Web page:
As we rode the ferry across the Itabaca Channel, frigatebirds were one of the first birds we saw. They seem to be everywhere. They soar above the islands, their distinctive silhouettes making them easy to identify.
Although we saw frigatebirds before boarding our ship, we got really up close and personal with them on North Seymour Island on the first afternoon of our cruise. North Seymour Island is just north of Baltra Island (where the airport is) and was the first site we visited. We didn’t know what, exactly, to expect. We were in awe at what we saw there: the island was teeming with nesting, mating, and chick-rearing frigatebirds and blue-footed boobies (more on them later).
I had done some research about what to expect from the wildlife in the Galápagos in June and July, but it was confusing. Animals mate and have young at different times of the year on different islands and exact timing depends on the weather, the currents, and, I assume, a multitude of other factors. But the websites I read assured me that there is always something interesting happening in the Galápagos. Was North Seymour Island truly special at this moment or were we in awe because this was our first true introduction to the wildlife of the Galápagos? I don’t know, but I can tell you that I was mesmerized at every turn. Not only were there a LOT of animals, but they were close. The birds built nests just feet from the trail, and one bird even sat on the trail, requiring us to route around her.
There are two types of frigatebirds in the Galápagos: Great and Magnificent. It’s one of the few places in the world where the two share space so closely. We even saw both species sitting in the same tree, though they don’t interbreed. We found it hard to distinguish them at first; evidently they don’t.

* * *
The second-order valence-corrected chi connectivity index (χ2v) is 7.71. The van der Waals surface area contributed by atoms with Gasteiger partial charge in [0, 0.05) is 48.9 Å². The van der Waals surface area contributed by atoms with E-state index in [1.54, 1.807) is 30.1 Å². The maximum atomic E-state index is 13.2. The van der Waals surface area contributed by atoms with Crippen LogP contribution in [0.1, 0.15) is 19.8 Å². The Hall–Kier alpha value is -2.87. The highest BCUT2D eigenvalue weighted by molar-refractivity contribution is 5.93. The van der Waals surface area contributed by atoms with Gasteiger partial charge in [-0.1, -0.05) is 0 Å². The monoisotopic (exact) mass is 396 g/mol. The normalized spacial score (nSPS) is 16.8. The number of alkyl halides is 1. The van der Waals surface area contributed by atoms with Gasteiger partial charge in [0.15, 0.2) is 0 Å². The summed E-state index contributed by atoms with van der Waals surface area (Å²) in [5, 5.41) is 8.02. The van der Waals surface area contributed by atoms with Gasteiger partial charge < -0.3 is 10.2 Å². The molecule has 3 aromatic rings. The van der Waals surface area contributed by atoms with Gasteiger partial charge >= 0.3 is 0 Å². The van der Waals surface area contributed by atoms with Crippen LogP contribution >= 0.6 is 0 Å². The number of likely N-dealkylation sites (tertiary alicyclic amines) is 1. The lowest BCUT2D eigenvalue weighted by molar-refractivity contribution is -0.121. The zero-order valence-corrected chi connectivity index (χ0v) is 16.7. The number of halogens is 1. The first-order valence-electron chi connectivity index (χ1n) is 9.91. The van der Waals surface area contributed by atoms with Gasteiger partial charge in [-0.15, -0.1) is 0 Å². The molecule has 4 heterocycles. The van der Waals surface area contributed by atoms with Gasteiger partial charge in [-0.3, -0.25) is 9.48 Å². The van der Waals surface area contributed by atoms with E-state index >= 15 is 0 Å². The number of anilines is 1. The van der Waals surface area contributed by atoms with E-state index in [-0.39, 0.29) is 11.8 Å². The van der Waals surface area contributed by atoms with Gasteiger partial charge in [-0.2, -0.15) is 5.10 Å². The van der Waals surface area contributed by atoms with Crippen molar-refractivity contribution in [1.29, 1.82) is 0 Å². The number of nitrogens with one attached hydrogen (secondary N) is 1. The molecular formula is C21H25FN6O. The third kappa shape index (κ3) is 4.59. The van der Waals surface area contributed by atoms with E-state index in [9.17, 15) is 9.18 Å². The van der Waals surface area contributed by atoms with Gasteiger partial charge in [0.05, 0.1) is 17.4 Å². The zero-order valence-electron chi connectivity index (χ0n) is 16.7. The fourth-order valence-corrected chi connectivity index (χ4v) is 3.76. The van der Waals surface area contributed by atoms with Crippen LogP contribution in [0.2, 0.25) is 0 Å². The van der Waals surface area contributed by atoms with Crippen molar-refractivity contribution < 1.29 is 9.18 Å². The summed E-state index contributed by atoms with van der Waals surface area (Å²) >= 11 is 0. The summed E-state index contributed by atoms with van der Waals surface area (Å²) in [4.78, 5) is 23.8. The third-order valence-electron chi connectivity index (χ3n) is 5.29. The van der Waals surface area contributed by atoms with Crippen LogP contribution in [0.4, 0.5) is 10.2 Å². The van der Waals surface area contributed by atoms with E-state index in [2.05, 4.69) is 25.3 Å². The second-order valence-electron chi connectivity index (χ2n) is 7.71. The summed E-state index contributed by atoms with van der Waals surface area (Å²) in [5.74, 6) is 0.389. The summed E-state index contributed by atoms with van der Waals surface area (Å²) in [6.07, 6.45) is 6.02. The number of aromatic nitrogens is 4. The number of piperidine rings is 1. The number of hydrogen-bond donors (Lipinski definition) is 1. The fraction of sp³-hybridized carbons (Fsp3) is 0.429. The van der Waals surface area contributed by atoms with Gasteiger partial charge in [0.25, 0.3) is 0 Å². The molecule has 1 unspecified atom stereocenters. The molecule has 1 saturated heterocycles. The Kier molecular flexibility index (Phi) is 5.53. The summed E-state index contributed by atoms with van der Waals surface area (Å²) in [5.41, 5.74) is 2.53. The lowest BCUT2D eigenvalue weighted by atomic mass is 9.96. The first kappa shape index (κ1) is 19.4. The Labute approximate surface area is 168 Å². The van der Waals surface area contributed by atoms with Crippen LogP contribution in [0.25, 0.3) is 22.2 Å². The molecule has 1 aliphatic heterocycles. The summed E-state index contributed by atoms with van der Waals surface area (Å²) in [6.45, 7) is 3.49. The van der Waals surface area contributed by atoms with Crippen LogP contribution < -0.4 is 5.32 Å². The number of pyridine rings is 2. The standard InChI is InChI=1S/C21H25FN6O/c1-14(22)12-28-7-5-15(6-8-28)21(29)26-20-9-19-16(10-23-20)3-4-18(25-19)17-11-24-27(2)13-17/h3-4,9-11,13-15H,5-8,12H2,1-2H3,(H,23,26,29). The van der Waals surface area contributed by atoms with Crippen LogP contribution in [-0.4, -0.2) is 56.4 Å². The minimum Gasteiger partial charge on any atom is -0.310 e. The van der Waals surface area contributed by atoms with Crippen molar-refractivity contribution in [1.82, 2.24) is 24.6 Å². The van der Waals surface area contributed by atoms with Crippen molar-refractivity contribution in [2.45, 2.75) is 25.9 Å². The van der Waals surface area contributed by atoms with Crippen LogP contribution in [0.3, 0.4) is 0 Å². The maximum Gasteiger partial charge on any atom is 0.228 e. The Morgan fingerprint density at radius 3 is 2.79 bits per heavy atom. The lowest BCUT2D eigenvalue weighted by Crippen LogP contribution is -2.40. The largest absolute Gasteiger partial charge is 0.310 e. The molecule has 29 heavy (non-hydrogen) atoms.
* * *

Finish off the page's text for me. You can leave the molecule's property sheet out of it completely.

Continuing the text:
The naturalists from our cruise explained how to tell them apart. When the sun hits them and if you are close enough, you can see iridescent green feathers on the backs of the great males and purple ones on the magnificents. The females have slight differences as well. The magnificent females have blue eye rings, and a white patch of feathers that makes an “M” shape on her chest. The female great frigatebird has a red eye ring, and a white chest patch that covers her neck.
The males of both species have a red throat pouch that they inflate during mating season in order to attract a female. They also open their wings, point their beaks to the sky, and make clicking sounds with their beaks. We were lucky to see this display during our hike.
We also felt fortunate to see many baby frigatebirds. They’re little fluffs of white feathers and long, hooked beaks, like little cotton balls with faces.